✦ Chicks form and stay in flocks till they turn into adults. Adults watch over them as they play and learn the skills that are essential for survival. Adults feed them till they are ready to breed.
✦ The body of the gulls is mostly white with black wingtips and darker color on the head. However, some of them have bodies that are entirely gray or white. Ivory gulls are completely white.
✦ Unlike several birds, seagulls can drink salt water. This is due to the presence of a special pair of glands located just above the eyes. These glands help remove the excess salt from their body through openings in the bill.
✦ They have sharp claws that allow them to grab a prey, and webbed feet that allow them to paddle and propel themselves in water.
✦ They have water-resistant feathers and a sharp beak to tear through flesh.
✦ A second claw located midway up their legs enables them to maintain their balance while sitting on elevated surfaces, without getting blown away by strong winds.
✦ Seagulls have ultraviolet sensitive color vision, which enables them to see the ultraviolet part of the spectrum. The presence of red oil droplets in the cones of the retina helps in improving distance vision. It also improves contrast and enables them to see their prey, even when it’s hazy.
✦ Their large wings help them to dive, soar high, and swiftly change directions even during extremely windy days. Their excellent flying skills and maneuvers allow them to snatch fish from other birds in flight, or force other birds to drop food, which they grab before it can fall into water.
✦ Some of the species, especially Heermann’s gulls, are known for exhibiting kleptoparasitic behavior. They often steal food from pelicans and other birds.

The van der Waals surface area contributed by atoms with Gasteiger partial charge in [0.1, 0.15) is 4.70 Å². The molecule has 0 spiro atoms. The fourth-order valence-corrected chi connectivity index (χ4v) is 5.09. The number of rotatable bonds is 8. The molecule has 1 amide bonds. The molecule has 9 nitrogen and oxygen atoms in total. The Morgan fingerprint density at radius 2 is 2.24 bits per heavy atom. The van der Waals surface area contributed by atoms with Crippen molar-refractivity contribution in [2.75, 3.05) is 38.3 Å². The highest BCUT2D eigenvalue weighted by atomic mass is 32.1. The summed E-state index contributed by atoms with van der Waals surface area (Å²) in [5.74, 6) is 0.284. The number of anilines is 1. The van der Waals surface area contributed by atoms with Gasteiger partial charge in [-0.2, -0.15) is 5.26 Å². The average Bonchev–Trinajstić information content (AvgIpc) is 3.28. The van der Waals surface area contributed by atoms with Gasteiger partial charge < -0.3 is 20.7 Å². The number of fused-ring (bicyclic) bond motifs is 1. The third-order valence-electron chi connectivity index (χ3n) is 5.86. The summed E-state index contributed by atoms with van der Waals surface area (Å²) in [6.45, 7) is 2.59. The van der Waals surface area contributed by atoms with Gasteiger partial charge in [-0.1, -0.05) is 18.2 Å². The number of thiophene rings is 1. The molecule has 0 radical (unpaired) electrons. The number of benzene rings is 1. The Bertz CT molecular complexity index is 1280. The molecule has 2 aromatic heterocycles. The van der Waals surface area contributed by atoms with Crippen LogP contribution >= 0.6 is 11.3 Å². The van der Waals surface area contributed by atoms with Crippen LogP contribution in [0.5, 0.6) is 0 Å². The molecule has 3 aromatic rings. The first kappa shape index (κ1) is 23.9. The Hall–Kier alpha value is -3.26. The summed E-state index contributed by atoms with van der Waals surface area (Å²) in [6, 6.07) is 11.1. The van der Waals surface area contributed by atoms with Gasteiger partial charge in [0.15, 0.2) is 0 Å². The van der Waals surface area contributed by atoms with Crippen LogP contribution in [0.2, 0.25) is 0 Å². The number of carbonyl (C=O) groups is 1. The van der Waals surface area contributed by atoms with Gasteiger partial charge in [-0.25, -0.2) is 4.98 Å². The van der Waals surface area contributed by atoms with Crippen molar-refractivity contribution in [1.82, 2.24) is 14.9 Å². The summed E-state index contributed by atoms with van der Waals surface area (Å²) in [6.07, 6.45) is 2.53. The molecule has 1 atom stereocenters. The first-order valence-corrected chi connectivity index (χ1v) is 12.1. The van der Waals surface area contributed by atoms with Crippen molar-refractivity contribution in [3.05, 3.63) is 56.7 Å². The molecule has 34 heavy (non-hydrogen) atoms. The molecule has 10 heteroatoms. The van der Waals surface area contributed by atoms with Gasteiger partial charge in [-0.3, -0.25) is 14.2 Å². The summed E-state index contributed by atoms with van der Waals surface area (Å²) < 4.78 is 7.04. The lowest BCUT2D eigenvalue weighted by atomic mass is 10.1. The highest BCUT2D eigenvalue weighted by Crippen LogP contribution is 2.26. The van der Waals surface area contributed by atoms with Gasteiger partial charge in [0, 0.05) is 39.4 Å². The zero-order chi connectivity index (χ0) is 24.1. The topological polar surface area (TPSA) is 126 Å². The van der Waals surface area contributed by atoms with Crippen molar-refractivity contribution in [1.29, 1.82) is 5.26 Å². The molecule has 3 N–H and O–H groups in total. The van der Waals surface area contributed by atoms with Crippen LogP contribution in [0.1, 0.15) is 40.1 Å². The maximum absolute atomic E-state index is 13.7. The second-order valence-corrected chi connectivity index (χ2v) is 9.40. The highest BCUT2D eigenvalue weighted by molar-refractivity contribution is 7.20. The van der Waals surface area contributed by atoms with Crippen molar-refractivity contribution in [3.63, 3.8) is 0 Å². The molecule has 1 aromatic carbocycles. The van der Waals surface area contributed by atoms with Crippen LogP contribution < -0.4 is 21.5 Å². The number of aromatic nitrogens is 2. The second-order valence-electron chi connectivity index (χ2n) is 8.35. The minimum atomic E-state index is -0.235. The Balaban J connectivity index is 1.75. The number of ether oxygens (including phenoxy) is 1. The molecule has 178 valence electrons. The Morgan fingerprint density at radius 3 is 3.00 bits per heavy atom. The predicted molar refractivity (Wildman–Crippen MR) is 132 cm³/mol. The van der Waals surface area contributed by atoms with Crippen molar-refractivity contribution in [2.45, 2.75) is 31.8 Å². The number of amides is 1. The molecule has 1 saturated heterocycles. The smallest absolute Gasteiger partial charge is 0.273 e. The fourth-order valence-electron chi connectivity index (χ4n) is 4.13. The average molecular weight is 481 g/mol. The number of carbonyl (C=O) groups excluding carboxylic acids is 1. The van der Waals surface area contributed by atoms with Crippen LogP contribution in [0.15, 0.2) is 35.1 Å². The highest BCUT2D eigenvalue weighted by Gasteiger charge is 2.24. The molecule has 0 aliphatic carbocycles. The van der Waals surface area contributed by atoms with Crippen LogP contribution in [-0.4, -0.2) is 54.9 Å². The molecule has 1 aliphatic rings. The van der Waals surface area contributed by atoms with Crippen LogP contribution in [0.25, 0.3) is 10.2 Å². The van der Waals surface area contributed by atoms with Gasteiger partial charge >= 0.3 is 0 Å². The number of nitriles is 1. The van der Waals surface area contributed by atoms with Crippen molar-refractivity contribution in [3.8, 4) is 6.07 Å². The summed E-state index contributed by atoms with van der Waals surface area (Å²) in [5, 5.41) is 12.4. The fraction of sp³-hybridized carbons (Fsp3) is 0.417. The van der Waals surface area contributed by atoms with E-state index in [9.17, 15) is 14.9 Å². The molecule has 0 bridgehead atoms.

✦ Their intelligence is established through their behavior. For instance, they often drop hard-shelled mollusks over hard rocks so as to open them.
✦ Another interesting fact about seagulls is their ability to pass on their hunting skills to others.
✦ Their intelligence is demonstrated by the fact that flocks trick or lure earthworms to come to the surface by stamping their feet in an attempt to imitate rainfall.
✦ The population of gulls in North and South America has increased in a big way. For instance, a colony of laughing gulls in the Jamaica Bay Unit of Gateway National Recreation Area, New York, increased from 15 pairs in 1979 to 7,600 pairs in 1990. However, there are some species that are listed as vulnerable (Lava and Olrog’s gulls), near-threatened (Heermann’s gull, Ivory gulls), and endangered (Black-billed gull).
There’s no denying the fact that seagulls can be a menace. Besides their potential for creating noise pollution, they can also damage crops and be responsible for transmitting certain diseases. They might also attack humans if they perceive them to be a threat. Being classified as migratory species, gulls are protected by federal laws and state laws in most cases. As per the Migratory Bird Treaty Act, killing, selling, purchasing, or having migratory birds or their parts (feathers, nests, eggs, etc.) in possession is illegal, except as permitted by regulations adopted by USFWS (US Fish and Wildlife Service) and DEC (Department of Environmental Conversion). Though a federal permit is not needed to frighten gulls, frightening techniques must be used by qualified personnel. It must be noted that a permit is required to kill gulls in many states, and it will be issued only if other techniques have been found to be ineffective.